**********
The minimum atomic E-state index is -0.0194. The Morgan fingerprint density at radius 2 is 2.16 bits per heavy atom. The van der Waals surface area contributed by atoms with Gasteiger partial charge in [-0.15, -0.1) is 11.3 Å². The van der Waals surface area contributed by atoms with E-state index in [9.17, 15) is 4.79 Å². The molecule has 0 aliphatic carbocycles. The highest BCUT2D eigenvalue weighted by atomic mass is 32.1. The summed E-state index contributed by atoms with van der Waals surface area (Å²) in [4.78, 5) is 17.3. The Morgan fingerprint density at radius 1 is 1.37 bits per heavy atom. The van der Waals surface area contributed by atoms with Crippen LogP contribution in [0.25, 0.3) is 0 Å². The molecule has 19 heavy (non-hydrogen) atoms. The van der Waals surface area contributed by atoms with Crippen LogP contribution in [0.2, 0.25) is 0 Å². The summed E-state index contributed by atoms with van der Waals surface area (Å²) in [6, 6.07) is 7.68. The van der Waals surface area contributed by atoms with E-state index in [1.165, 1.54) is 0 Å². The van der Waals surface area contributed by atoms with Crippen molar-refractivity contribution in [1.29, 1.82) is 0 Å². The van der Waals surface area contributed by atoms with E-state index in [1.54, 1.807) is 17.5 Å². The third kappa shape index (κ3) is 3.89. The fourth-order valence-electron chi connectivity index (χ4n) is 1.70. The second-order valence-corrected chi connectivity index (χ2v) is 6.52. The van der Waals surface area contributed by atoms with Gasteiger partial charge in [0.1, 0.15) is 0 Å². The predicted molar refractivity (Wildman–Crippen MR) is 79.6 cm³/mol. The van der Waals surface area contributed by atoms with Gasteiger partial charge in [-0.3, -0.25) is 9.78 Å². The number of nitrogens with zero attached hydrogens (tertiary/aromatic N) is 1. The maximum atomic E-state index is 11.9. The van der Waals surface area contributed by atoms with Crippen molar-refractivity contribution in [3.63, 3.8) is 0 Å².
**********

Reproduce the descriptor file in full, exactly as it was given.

The minimum atomic E-state index is -0.0194. The Morgan fingerprint density at radius 2 is 2.16 bits per heavy atom. The van der Waals surface area contributed by atoms with Gasteiger partial charge in [-0.15, -0.1) is 11.3 Å². The van der Waals surface area contributed by atoms with E-state index in [9.17, 15) is 4.79 Å². The molecule has 0 aliphatic carbocycles. The highest BCUT2D eigenvalue weighted by atomic mass is 32.1. The summed E-state index contributed by atoms with van der Waals surface area (Å²) in [4.78, 5) is 17.3. The Morgan fingerprint density at radius 1 is 1.37 bits per heavy atom. The van der Waals surface area contributed by atoms with Crippen LogP contribution in [0.25, 0.3) is 0 Å². The molecule has 19 heavy (non-hydrogen) atoms. The van der Waals surface area contributed by atoms with Crippen LogP contribution in [0.2, 0.25) is 0 Å². The summed E-state index contributed by atoms with van der Waals surface area (Å²) in [6, 6.07) is 7.68. The van der Waals surface area contributed by atoms with E-state index in [1.165, 1.54) is 0 Å². The van der Waals surface area contributed by atoms with Crippen molar-refractivity contribution in [1.29, 1.82) is 0 Å². The van der Waals surface area contributed by atoms with E-state index in [1.54, 1.807) is 17.5 Å². The third kappa shape index (κ3) is 3.89. The fourth-order valence-electron chi connectivity index (χ4n) is 1.70. The second-order valence-corrected chi connectivity index (χ2v) is 6.52. The van der Waals surface area contributed by atoms with Gasteiger partial charge in [0.1, 0.15) is 0 Å². The predicted molar refractivity (Wildman–Crippen MR) is 79.6 cm³/mol. The van der Waals surface area contributed by atoms with Gasteiger partial charge in [-0.3, -0.25) is 9.78 Å². The number of nitrogens with zero attached hydrogens (tertiary/aromatic N) is 1. The maximum atomic E-state index is 11.9. The van der Waals surface area contributed by atoms with Crippen molar-refractivity contribution in [3.63, 3.8) is 0 Å².